History through eight classical Urdu poets whose hearts remained ensconced in ‘Dilli’ even when they were forced to move to other cities

Sauda witnessed some of the most devastating times in Delhi’s history. One, when the invading Persian king Nadir Shah unleashed carnage on the city. This spree of destruction lasted until the reigning Mughal, Mohammad Shah Rangeela — who was concerned more with poetry, music and dance than the affairs of state — accepted defeat and handed the invader jewels from the royal treasury, including the Kohinoor diamond and the Takht-i-Taoos [Peacock Throne]. Then there was the siege of the city by the Marathas. When Shah’s successor Ahmed Shah Abdali invaded Delhi, he let loose another long spell of plunder. “This, then, was the climate in which Sauda matured as a poet,” asserts Mahmood.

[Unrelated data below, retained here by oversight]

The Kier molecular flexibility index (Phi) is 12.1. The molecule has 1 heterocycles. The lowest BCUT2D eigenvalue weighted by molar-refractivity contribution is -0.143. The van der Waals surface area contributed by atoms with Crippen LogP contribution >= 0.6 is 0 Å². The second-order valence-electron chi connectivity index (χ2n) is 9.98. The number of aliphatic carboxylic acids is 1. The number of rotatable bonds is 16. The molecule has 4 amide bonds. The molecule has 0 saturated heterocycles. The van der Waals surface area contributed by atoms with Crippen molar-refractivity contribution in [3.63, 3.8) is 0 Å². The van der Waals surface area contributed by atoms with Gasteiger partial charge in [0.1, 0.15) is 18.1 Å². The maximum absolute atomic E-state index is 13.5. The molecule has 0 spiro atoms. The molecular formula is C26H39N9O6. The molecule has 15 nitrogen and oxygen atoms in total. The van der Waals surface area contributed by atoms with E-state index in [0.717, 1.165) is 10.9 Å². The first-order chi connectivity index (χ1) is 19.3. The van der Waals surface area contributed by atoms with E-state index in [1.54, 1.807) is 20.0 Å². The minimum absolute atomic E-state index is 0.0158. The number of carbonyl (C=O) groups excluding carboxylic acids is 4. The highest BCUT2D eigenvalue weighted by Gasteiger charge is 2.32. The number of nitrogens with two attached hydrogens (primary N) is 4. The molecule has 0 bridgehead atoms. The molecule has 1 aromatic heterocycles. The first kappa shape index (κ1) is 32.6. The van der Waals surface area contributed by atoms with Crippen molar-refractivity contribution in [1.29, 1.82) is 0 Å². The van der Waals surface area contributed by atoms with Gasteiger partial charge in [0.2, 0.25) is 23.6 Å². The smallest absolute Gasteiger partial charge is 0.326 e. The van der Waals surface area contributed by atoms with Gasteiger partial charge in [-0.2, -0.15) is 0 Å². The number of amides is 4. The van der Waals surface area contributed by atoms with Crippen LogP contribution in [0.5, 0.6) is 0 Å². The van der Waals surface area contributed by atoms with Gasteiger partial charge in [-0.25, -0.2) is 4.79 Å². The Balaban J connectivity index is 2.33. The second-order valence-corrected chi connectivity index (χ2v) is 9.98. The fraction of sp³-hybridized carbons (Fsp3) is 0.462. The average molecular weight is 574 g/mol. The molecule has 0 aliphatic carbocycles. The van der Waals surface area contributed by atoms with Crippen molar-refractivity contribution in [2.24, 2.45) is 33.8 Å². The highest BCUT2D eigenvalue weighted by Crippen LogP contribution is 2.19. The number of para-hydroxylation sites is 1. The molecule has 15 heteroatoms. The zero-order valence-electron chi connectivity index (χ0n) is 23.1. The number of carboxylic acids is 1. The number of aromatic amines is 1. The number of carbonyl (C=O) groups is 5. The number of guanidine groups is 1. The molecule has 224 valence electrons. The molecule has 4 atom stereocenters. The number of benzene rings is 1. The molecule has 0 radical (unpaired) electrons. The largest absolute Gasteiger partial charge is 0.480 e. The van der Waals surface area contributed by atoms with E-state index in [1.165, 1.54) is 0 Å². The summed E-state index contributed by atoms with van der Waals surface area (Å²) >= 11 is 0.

While Delhi was being plundered, the second of the first three great poets, Khwaja Mir Dard — sandwiched between Sauda and Mir Taqi Mir — was living as a dervish in a Sufi monastery, which is perhaps why critics tend to brand him as a Sufi poet even though his verses were studded with romance and sensuality. He spread the message of love and brotherhood through his works. Dard was quite affluent, which was why he didn’t visit any court or pen the panegyric poetry known as qaseeda to which even Mir and Mirza Asadullah Khan Ghalib had to resort to, though at times their sense of self-respect forced them to retrace their steps. Dard’s fascination for music led him to believe in and practise samaa [trance] as a symbol of dedication in the Sufi style.